https://archive.org/details/BeethovenFifth1910

The attribution to Friedrick Kark is due, I think, to the fact that this gentleman was German Odeon's house conductor at the time.

The same forces did, one year later, the Beethoven "Pastorale", but I've never encountered this anywhere. Around 1913 followed the same group's versions of Haydn's "Surprise" and Mozart's 39th and 40th, before (presumably) WW1 cut off this ambitious program.


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 Post subject: Re: Earliest recorded symphony
PostPosted: Mon Jul 22, 2019 6:48 pm 
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Victor O
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It is interesting the assertion of 1910 for the Odeon Beethoven Fifth. I would like to see the exact date as the date remains in dispute.

So far the Surprise Symphony has an authenticated 12 November 1912 recording date.

It is interesting to note that the entire symphony was recorded in one take. Also the finale recording has a distinct mechanical error: the recording turntable speed fluctuates and can be heard as a waver in the sustained strings. Not much thought to such a historic event. It seems that the recording was made as an after thought and was rushed through.

Nevertheless, unless the date of the Odeon Fifth can be firmly established, I feel the Americans can claim the first complete symphony on record.


Last edited by Governor Flyball on Mon Jul 22, 2019 9:36 pm, edited 2 times in total.

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 Post subject: Re: Earliest recorded symphony
PostPosted: Mon Jul 22, 2019 7:00 pm 
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Victor O
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Menophanes wrote:
It is strange that Roland Gelatt, in The Fabulous Phonograph, does so little justice to the enterprise of his fellow-countrymen in recording orchestral music during the acoustic era. For example, the first more or less complete recording of an orchestral work by Bach (the Suite No. 3 in D) dates from August 1917, five years before anybody in Britain or Europe attempted anything comparable. This again is a Victor recording, with the conducting shared between Joseph Pasternack and Rosario Bourdon.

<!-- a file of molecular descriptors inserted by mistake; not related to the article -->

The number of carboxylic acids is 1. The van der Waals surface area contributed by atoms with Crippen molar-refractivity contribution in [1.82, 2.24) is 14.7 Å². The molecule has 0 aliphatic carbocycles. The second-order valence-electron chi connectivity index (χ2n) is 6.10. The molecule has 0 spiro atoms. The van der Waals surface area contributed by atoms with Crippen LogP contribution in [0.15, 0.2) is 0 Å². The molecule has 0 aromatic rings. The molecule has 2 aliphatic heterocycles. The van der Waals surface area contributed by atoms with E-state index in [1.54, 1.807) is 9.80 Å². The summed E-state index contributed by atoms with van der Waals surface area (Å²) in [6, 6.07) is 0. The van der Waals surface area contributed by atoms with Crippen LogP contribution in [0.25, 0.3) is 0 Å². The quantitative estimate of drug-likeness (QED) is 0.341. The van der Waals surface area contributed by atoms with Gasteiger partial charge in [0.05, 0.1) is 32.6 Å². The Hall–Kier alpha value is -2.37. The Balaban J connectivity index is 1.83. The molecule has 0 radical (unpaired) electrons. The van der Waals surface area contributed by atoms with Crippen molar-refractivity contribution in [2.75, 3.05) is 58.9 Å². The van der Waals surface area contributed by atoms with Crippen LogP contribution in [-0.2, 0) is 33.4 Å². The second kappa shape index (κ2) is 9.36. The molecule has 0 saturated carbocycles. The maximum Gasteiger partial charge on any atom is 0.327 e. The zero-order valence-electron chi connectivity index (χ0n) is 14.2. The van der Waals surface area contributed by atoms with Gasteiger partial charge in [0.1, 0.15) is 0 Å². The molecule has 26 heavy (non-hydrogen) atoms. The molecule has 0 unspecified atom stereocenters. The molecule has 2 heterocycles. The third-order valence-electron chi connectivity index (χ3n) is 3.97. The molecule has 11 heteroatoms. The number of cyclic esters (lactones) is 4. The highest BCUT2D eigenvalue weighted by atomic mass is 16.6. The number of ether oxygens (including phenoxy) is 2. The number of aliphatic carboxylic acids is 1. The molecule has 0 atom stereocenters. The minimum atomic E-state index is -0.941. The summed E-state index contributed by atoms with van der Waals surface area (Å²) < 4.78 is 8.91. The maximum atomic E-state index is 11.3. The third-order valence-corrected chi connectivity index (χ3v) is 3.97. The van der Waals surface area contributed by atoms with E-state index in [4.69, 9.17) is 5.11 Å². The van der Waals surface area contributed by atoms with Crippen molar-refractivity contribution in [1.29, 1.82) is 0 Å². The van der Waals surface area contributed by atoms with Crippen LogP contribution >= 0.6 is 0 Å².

Oliver Mundy.


I will second that. I was listening yesterday to the marvellous Camden recording by Victor on three sides of Bach's Concerto for Two Violins in D Major with Efrem Zimbalist and Fritz Kreisler recorded April 1915. My Gramophone Company copy dates from the late 20's which means it remained in the catalog well after electrification.

Credit is due to some of the excellent early American offerings.


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 Post subject: Re: Earliest recorded symphony
PostPosted: Wed Jul 24, 2019 4:57 pm 
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Victor III
Joined: Tue Jun 24, 2014 10:12 pm
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Well, this thread has given me new purpose. I have for the most part skipped recordings of classical music on 78s, preferring the sound quality of much later performances. But the technical challenges that had to be overcome--including revising the original orchestration--to record pieces of length greater than 3 minutes make these early classical recordings very interesting. I assume a metronome could be used to set time between cuts.

So I asked myself, when was the 9th first recorded, it being one of the longer symphonic works of the Classical period. Wikipedia provided no information. But Youtube did. One recording, a German recording, dated from 1921 (Weissmann and Moerike) and another from 1923 (Bruno Seidler-Winkler). Both claim to be the first by whomever uploaded them.


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 Post subject: Re: Earliest recorded symphony
PostPosted: Thu Jul 25, 2019 3:53 am 
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Victor II
Joined: Thu Apr 27, 2017 5:52 am
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Location: Redruth, Cornwall, U.K.
As I understand it, Seidler-Winkler's version of Beethoven IX just preceded the one made for H.M.V. with Albert Coates conducting, but technically the former is not complete, since the repeat of the scherzo after the trio is not included. (To play the movement as Beethoven intended, you have to go back to the beginning of the previous side, let the scherzo run again, and snatch the needle off the record before starting an extra repeat of the trio! Much the same thing happens as late as 1936 on a recording of Bruckner's fourth symphony conducted by Karl Böhm.) The 1921 version of the Beethoven has some considerable cuts.

Coates's orchestra had forty players, although they were never all active at once; they included four double-basses who play only on the first side of the finale, so that their role is finished long before the entry of the trombones and the cymbals.

Oliver Mundy.